Leadership communication, stress, and burnout among frontline emergency department staff amid the COVID-19 pandemic : A mixed methods approach

Copyright © 2021 Elsevier Inc. All rights reserved..

BACKGROUND: Organizations have a key role to play in supporting healthcare workers (HCWs) and mitigating stress during COVID-19. We aimed to understand whether perceptions of support and communication by local leadership were associated with reduced reports of stress and burnout among frontline HCWs.

METHODS: We conducted cross-sectional surveys embedded within emergency department (ED) workflow during the first wave of COVID-19 from April 9, 2020 to June 15th, 2020 within three EDs of a multisite health system in the Northeast United States. All ED HCWs were administered electronic surveys during shift via text message. We simultaneously conducted 64 qualitative interviews to better characterize and validate survey responses. Primary survey outcomes were levels of work stress and burnout.

RESULTS: Over 10 week study, 327 of 431 (76%) frontline HCWs responded to at least one round of the survey. More useful communication mediated through higher perception of support was significantly associated with lower work stress (B = -0.33, p < 0.001) and burnout (B = -7.84, p < 0.001). A one-point increase on the communication Likert scale was associated with a 9% reduction in stress and a 19% reduction in burnout. Three themes related to effective crisis communication during COVID-19 emerged in interviews: (1) information consolidation prior to dissemination, (2) consistency of communication, and (3) bi-directional communication.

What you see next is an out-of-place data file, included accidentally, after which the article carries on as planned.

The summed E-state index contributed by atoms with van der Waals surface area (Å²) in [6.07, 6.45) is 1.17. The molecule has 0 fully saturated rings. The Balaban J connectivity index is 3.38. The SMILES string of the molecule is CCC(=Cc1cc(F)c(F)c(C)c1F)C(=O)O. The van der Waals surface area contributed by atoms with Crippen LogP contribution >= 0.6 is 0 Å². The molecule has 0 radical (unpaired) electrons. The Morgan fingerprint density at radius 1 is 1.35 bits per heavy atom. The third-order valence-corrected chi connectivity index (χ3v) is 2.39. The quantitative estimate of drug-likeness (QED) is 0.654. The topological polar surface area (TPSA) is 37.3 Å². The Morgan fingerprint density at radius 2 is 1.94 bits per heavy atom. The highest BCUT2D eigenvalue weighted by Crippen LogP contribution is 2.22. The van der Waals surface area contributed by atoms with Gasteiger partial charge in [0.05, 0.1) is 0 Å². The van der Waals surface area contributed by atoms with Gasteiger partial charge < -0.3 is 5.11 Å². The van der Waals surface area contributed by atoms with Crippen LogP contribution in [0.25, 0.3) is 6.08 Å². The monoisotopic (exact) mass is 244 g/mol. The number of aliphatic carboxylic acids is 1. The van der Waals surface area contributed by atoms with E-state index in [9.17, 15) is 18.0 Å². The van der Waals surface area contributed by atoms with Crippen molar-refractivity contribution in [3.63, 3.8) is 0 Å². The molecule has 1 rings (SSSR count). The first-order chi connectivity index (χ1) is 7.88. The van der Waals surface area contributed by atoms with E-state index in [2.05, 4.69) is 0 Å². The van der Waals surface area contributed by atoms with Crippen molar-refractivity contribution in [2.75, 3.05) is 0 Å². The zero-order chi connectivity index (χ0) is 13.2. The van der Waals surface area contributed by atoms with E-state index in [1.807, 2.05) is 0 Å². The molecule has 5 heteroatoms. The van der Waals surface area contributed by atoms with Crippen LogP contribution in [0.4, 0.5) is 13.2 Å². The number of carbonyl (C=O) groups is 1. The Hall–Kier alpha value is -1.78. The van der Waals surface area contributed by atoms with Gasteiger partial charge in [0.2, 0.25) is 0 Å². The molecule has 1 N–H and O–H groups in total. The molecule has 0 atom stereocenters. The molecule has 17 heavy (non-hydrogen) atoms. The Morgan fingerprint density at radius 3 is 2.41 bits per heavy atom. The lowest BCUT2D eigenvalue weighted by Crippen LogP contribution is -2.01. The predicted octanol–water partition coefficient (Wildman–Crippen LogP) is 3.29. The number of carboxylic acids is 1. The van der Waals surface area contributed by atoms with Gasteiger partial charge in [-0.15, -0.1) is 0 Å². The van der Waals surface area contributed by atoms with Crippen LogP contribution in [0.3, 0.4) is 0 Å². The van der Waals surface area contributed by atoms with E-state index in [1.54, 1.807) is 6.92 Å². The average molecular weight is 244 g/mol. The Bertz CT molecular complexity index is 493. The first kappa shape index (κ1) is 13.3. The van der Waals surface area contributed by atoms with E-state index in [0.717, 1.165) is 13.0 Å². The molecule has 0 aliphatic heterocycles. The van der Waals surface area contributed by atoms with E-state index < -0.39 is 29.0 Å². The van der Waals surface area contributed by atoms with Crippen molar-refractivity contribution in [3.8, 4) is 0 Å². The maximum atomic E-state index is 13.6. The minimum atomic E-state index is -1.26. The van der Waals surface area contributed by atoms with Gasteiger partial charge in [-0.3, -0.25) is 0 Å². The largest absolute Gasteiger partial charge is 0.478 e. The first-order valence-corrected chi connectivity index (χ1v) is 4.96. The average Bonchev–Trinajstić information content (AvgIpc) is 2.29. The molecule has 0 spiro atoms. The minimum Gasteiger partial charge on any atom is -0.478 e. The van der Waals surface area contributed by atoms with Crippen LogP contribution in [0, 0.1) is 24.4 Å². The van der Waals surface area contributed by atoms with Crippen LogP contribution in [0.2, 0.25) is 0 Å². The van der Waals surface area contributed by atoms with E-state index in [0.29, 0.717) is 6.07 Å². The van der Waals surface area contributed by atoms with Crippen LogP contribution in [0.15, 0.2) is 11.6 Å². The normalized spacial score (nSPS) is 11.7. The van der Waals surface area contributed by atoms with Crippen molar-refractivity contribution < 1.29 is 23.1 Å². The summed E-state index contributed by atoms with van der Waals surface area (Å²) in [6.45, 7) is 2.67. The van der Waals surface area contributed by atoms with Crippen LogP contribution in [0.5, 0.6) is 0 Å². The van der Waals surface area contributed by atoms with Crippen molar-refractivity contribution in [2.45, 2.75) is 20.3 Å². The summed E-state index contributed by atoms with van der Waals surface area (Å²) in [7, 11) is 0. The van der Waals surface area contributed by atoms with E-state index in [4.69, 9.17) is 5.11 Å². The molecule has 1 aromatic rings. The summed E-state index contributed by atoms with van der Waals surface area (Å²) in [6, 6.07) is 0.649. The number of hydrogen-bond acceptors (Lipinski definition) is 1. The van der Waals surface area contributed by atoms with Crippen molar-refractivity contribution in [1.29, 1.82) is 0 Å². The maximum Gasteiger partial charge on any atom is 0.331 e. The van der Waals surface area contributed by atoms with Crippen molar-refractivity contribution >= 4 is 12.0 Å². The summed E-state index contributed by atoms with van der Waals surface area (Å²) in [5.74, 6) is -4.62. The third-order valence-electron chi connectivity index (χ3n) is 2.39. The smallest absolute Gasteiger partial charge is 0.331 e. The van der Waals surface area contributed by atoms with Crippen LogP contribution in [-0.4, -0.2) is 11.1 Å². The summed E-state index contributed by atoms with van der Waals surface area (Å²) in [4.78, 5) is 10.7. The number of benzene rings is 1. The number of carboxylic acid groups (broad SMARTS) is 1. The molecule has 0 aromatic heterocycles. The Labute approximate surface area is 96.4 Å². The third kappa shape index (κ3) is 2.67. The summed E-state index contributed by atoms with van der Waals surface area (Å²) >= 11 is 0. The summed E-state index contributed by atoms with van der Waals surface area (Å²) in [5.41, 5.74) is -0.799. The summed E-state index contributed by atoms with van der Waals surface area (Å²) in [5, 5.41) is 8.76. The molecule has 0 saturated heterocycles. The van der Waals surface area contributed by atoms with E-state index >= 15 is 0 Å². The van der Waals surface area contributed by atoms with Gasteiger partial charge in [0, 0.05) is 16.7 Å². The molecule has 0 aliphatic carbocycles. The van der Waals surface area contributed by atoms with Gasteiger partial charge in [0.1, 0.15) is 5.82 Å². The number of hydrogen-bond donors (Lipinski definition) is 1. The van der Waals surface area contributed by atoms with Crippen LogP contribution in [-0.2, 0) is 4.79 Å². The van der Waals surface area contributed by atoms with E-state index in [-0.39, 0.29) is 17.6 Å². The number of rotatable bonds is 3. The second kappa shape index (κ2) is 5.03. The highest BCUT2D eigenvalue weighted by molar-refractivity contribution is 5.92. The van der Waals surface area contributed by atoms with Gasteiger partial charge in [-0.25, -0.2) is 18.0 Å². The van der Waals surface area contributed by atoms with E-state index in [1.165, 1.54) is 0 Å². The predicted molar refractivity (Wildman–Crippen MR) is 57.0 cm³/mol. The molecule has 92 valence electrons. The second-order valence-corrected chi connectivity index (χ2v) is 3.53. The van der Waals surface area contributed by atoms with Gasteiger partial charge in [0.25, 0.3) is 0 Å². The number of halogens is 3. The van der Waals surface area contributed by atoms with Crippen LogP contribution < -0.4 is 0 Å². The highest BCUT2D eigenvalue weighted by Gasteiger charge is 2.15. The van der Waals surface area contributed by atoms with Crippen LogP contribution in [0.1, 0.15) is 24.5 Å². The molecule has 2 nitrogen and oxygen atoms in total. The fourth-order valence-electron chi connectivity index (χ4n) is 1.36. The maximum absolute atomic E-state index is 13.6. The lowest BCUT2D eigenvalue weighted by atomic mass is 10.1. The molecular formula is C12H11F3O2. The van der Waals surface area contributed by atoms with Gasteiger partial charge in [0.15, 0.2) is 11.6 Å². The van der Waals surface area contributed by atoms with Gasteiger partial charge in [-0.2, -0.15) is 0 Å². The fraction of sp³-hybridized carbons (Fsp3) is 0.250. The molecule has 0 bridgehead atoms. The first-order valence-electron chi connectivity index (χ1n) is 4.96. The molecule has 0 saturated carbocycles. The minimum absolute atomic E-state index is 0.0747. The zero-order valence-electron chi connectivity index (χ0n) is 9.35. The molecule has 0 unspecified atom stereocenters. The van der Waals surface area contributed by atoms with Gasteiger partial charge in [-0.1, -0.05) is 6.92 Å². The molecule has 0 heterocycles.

CONCLUSION: This work suggests that effective local leadership communication, characterized by information consolidation, consistency, and bi-directionality, leads to higher perceptions of support and lower stress and burnout among ED frontline workers. As the pandemic continues, these results present an evidence-based framework for leaders to support frontline HCWs through effective crisis communication.

Media Type:

Electronic Article

Year of Publication:


Contained In:

Healthcare (Amsterdam, Netherlands) - Vol. 9, No. 4 (2021), p. 100577




Sangal, Rohit B
Bray, Alexandra
Reid, Eleanor
Ulrich, Andrew
Liebhardt, Beth
Venkatesh, Arjun K
King, Marissa



Keywords: Schlagworte

Date Completed 09.12.2021

Date Revised 14.12.2021

published: Print-Electronic

Citation Status MEDLINE

Copyright: From MEDLINE®/PubMed®, a database of the U.S. National Library of Medicine

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